Alleged Sri Lanka suicide bombers posing with ISIS flags
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- Jamathei Milathu Ibrahim Jamathei Milathu Ibrahim is a Sri Lankan jihadist group implicated in...[+]
- National Thowheeth Jamaath National Thowheeth Jama'ath is a Sri Lankan jihadist group implicated in...[+]
- Islamic State ISIS is an Islamic extremist terrorist organization controlling territory in Iraq...[+]
Affected Countries: sri-lanka;
National Thowheeth Jama’ath (NTJA) video posted online by supporters of the Sunni militant group Islamic State appears to show the suicide bombers who carried out Sunday’s bloody attacks in Sri Lanka posing alongside Islamic State flags.
Three Catholic churches and three five-star hotels were targeted on Easter Sunday by a total of nine separate blasts, which killed nearly 300 people and injured over 500. The near-simultaneous attacks struck locations in Sri Lanka’s western and eastern coasts and are believed to constitute the bloodiest terrorist attack in the country’s history.
All seven suicide bombers who carried out Sunday’s attacks have been identified as Sri Lankan nationals and members of the Sunni jihadist group National Thowheeth Jama’ath (NTJ). The Sri Lankan group has claimed responsibility for no more than a handful of mostly sabotage-themed operations in its three-year history. It is believed to have been established by hardline Islamists in 2016. It made its first public appearance in 2018, in response to a series of anti-Muslim pogroms that were led by Sinhalese Buddhists in the island country. There are reports suggesting that Sunday’s blasts were part of a much wider operation aimed at destabilizing Sri Lanka. Police said they found nearly 100 bomb detonators at the Central Colombo bus station on Monday, while an unexploded bomb was found inside a parked vehicle at another church in the Sri Lankan capital. An unexploded pipe bomb was also discovered in the vicinity of the Bandaranaike International Airport in Colombo on Sunday night.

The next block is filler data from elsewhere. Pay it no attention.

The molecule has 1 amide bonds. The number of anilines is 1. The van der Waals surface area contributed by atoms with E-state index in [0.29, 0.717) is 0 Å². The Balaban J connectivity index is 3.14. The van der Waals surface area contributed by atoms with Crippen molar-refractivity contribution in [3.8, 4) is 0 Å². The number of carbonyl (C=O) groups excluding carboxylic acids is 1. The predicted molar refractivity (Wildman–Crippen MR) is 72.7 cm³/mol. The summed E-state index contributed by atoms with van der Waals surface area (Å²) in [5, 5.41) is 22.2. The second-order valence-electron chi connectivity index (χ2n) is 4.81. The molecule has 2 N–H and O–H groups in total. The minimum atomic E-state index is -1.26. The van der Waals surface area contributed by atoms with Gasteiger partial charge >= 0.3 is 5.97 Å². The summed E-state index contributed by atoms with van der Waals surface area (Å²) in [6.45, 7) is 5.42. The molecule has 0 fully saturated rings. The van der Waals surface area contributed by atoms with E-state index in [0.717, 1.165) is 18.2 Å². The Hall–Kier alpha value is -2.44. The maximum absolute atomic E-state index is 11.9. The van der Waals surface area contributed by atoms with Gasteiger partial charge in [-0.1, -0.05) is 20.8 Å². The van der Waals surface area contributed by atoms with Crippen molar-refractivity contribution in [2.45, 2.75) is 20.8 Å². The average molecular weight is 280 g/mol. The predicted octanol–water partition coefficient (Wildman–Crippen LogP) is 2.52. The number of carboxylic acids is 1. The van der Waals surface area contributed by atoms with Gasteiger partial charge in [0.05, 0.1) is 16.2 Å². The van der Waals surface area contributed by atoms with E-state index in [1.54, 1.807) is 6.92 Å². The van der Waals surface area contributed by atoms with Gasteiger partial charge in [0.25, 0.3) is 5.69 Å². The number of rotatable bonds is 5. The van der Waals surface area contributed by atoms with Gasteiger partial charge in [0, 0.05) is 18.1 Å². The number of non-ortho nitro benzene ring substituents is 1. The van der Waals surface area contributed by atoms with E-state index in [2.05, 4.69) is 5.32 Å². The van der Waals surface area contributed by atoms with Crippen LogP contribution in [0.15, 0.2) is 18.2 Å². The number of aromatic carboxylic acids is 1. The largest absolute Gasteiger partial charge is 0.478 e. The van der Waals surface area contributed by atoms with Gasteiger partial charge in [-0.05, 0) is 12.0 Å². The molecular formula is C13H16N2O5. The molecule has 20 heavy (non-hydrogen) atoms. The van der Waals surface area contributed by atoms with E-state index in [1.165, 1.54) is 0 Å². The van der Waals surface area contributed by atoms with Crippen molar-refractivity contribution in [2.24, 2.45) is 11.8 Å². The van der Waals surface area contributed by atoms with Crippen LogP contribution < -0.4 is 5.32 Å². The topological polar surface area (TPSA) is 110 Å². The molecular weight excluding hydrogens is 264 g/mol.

Indian intelligence officials were the first to openly draw a connection between Sunday’s attacks and the Islamic State, the Sunni militant group that is also known as the Islamic State of Iraq and Syria (ISIS). One Indian official told the Hong Kong-based Asia Times newspaper that “the NTJ were only foot soldiers and the controllers were someone else”. On Monday, a video appeared on an online channel associated with supporters of ISIS, which contains a montage of the aftermath of Sunday’s attacks, interspersed with still images of masked men brandishing rifles in front of ISIS flags. The video names the men and implies they carried out the suicide blasts. The video claims to come from ISIS and issues threats against “Crusaders” —an anti-Western term often used by Sunni jihadists. The video also warns that the Islamic State’s “armies remain everywhere and [continue to] blast the fortresses of the infidels”.
Meanwhile, the Sri Lankan government declared a state of emergency on Monday night, which is expected to last several weeks. The announcement of the state of emergency was made by the country’s President, Maithripala Sirisena, following a meeting of the National Security Council, which he chaired.